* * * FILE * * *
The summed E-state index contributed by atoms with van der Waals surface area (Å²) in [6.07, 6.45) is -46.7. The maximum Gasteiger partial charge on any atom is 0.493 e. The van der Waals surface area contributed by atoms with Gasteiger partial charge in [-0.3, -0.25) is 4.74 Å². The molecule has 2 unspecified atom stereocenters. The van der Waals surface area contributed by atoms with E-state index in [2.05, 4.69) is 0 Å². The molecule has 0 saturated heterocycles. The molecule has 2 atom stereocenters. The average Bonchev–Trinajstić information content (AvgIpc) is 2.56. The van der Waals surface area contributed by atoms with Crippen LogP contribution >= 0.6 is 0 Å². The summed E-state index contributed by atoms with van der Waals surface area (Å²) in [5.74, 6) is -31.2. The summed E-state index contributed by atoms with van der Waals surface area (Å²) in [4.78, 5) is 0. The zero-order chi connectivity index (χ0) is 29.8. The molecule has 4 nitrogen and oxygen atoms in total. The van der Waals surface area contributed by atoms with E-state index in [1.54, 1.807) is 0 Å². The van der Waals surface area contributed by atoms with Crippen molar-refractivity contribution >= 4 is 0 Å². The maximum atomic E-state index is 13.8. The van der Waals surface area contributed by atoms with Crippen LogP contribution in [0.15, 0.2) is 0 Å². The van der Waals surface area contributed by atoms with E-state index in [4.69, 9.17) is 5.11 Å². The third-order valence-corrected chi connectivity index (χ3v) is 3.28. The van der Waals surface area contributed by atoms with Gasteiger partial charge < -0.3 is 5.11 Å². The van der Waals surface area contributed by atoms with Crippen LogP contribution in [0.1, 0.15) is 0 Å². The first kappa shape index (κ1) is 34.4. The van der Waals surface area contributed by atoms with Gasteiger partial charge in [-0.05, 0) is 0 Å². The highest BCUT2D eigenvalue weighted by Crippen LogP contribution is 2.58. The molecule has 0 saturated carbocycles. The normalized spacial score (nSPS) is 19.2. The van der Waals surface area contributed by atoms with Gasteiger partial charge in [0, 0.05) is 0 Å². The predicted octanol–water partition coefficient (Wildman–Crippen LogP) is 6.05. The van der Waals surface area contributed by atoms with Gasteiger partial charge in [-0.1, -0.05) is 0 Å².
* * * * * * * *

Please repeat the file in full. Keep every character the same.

The summed E-state index contributed by atoms with van der Waals surface area (Å²) in [6.07, 6.45) is -46.7. The maximum Gasteiger partial charge on any atom is 0.493 e. The van der Waals surface area contributed by atoms with Gasteiger partial charge in [-0.3, -0.25) is 4.74 Å². The molecule has 2 unspecified atom stereocenters. The van der Waals surface area contributed by atoms with E-state index in [2.05, 4.69) is 0 Å². The molecule has 0 saturated heterocycles. The molecule has 2 atom stereocenters. The average Bonchev–Trinajstić information content (AvgIpc) is 2.56. The van der Waals surface area contributed by atoms with Crippen LogP contribution >= 0.6 is 0 Å². The summed E-state index contributed by atoms with van der Waals surface area (Å²) in [5.74, 6) is -31.2. The summed E-state index contributed by atoms with van der Waals surface area (Å²) in [4.78, 5) is 0. The zero-order chi connectivity index (χ0) is 29.8. The molecule has 4 nitrogen and oxygen atoms in total. The van der Waals surface area contributed by atoms with E-state index in [1.54, 1.807) is 0 Å². The van der Waals surface area contributed by atoms with Crippen molar-refractivity contribution >= 4 is 0 Å². The maximum atomic E-state index is 13.8. The van der Waals surface area contributed by atoms with Crippen LogP contribution in [0.15, 0.2) is 0 Å². The van der Waals surface area contributed by atoms with E-state index in [4.69, 9.17) is 5.11 Å². The third-order valence-corrected chi connectivity index (χ3v) is 3.28. The van der Waals surface area contributed by atoms with Gasteiger partial charge < -0.3 is 5.11 Å². The van der Waals surface area contributed by atoms with Crippen LogP contribution in [0.1, 0.15) is 0 Å². The first kappa shape index (κ1) is 34.4. The van der Waals surface area contributed by atoms with Gasteiger partial charge in [-0.05, 0) is 0 Å². The highest BCUT2D eigenvalue weighted by Crippen LogP contribution is 2.58. The molecule has 0 saturated carbocycles. The normalized spacial score (nSPS) is 19.2. The van der Waals surface area contributed by atoms with Gasteiger partial charge in [0, 0.05) is 0 Å². The predicted octanol–water partition coefficient (Wildman–Crippen LogP) is 6.05. The van der Waals surface area contributed by atoms with Gasteiger partial charge in [-0.1, -0.05) is 0 Å².